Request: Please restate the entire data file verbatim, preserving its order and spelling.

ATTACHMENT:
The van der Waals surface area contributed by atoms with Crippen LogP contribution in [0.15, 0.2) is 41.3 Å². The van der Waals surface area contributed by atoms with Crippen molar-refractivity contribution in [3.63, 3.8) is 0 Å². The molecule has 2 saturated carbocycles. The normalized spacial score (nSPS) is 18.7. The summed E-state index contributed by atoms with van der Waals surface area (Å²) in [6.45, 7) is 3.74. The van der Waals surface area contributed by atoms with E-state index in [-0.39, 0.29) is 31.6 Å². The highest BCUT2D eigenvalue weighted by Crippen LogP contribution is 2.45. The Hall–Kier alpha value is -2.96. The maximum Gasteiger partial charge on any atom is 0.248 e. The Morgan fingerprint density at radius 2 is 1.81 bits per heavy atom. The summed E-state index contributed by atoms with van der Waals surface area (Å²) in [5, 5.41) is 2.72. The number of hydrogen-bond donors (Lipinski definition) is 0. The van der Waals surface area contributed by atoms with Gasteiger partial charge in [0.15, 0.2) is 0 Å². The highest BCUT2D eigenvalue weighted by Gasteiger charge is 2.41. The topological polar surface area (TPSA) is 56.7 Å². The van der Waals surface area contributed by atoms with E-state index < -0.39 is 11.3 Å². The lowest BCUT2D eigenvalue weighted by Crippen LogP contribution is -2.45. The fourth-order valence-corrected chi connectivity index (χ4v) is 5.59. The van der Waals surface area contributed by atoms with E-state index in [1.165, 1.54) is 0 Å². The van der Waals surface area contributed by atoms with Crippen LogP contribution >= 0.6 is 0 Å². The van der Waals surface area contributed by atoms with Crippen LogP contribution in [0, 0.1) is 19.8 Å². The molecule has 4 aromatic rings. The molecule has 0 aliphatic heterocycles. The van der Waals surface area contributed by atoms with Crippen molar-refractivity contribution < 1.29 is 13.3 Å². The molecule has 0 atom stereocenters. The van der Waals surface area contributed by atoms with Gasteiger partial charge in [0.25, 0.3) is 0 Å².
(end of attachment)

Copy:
The van der Waals surface area contributed by atoms with Crippen LogP contribution in [0.15, 0.2) is 41.3 Å². The van der Waals surface area contributed by atoms with Crippen molar-refractivity contribution in [3.63, 3.8) is 0 Å². The molecule has 2 saturated carbocycles. The normalized spacial score (nSPS) is 18.7. The summed E-state index contributed by atoms with van der Waals surface area (Å²) in [6.45, 7) is 3.74. The van der Waals surface area contributed by atoms with E-state index in [-0.39, 0.29) is 31.6 Å². The highest BCUT2D eigenvalue weighted by Crippen LogP contribution is 2.45. The Hall–Kier alpha value is -2.96. The maximum Gasteiger partial charge on any atom is 0.248 e. The Morgan fingerprint density at radius 2 is 1.81 bits per heavy atom. The summed E-state index contributed by atoms with van der Waals surface area (Å²) in [5, 5.41) is 2.72. The number of hydrogen-bond donors (Lipinski definition) is 0. The van der Waals surface area contributed by atoms with Gasteiger partial charge in [0.15, 0.2) is 0 Å². The highest BCUT2D eigenvalue weighted by Gasteiger charge is 2.41. The topological polar surface area (TPSA) is 56.7 Å². The van der Waals surface area contributed by atoms with E-state index < -0.39 is 11.3 Å². The lowest BCUT2D eigenvalue weighted by Crippen LogP contribution is -2.45. The fourth-order valence-corrected chi connectivity index (χ4v) is 5.59. The van der Waals surface area contributed by atoms with E-state index in [1.165, 1.54) is 0 Å². The van der Waals surface area contributed by atoms with Crippen LogP contribution >= 0.6 is 0 Å². The van der Waals surface area contributed by atoms with Crippen LogP contribution in [0, 0.1) is 19.8 Å². The molecule has 4 aromatic rings. The molecule has 0 aliphatic heterocycles. The van der Waals surface area contributed by atoms with Crippen molar-refractivity contribution < 1.29 is 13.3 Å². The molecule has 0 atom stereocenters. The van der Waals surface area contributed by atoms with Gasteiger partial charge in [0.25, 0.3) is 0 Å².